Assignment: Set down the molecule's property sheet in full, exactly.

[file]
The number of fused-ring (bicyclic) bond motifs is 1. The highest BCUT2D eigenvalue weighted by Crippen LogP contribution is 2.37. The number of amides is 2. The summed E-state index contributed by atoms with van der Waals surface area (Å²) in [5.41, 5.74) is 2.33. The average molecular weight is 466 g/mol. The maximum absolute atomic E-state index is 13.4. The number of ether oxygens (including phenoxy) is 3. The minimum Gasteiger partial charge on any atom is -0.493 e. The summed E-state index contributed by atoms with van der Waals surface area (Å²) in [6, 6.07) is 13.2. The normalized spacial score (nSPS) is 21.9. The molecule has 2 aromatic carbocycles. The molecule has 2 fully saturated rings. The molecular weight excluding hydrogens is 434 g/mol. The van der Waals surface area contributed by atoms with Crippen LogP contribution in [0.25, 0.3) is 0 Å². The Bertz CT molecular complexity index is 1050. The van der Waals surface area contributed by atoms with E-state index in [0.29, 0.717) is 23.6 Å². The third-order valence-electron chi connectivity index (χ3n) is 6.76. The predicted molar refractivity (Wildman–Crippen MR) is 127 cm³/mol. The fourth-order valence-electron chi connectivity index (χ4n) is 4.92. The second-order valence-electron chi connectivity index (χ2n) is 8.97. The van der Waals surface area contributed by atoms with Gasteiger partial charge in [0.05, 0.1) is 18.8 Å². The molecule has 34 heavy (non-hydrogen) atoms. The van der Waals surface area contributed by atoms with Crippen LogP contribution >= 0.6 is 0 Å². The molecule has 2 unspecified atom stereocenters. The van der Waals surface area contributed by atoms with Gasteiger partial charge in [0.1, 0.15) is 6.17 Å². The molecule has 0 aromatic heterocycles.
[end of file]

The number of fused-ring (bicyclic) bond motifs is 1. The highest BCUT2D eigenvalue weighted by Crippen LogP contribution is 2.37. The number of amides is 2. The summed E-state index contributed by atoms with van der Waals surface area (Å²) in [5.41, 5.74) is 2.33. The average molecular weight is 466 g/mol. The maximum absolute atomic E-state index is 13.4. The number of ether oxygens (including phenoxy) is 3. The minimum Gasteiger partial charge on any atom is -0.493 e. The summed E-state index contributed by atoms with van der Waals surface area (Å²) in [6, 6.07) is 13.2. The normalized spacial score (nSPS) is 21.9. The molecule has 2 aromatic carbocycles. The molecule has 2 fully saturated rings. The molecular weight excluding hydrogens is 434 g/mol. The van der Waals surface area contributed by atoms with Crippen LogP contribution in [0.25, 0.3) is 0 Å². The Bertz CT molecular complexity index is 1050. The van der Waals surface area contributed by atoms with E-state index in [0.29, 0.717) is 23.6 Å². The third-order valence-electron chi connectivity index (χ3n) is 6.76. The predicted molar refractivity (Wildman–Crippen MR) is 127 cm³/mol. The fourth-order valence-electron chi connectivity index (χ4n) is 4.92. The second-order valence-electron chi connectivity index (χ2n) is 8.97. The van der Waals surface area contributed by atoms with Gasteiger partial charge in [0.05, 0.1) is 18.8 Å². The molecule has 34 heavy (non-hydrogen) atoms. The van der Waals surface area contributed by atoms with Crippen LogP contribution >= 0.6 is 0 Å². The molecule has 2 unspecified atom stereocenters. The van der Waals surface area contributed by atoms with Gasteiger partial charge in [0.1, 0.15) is 6.17 Å². The molecule has 0 aromatic heterocycles.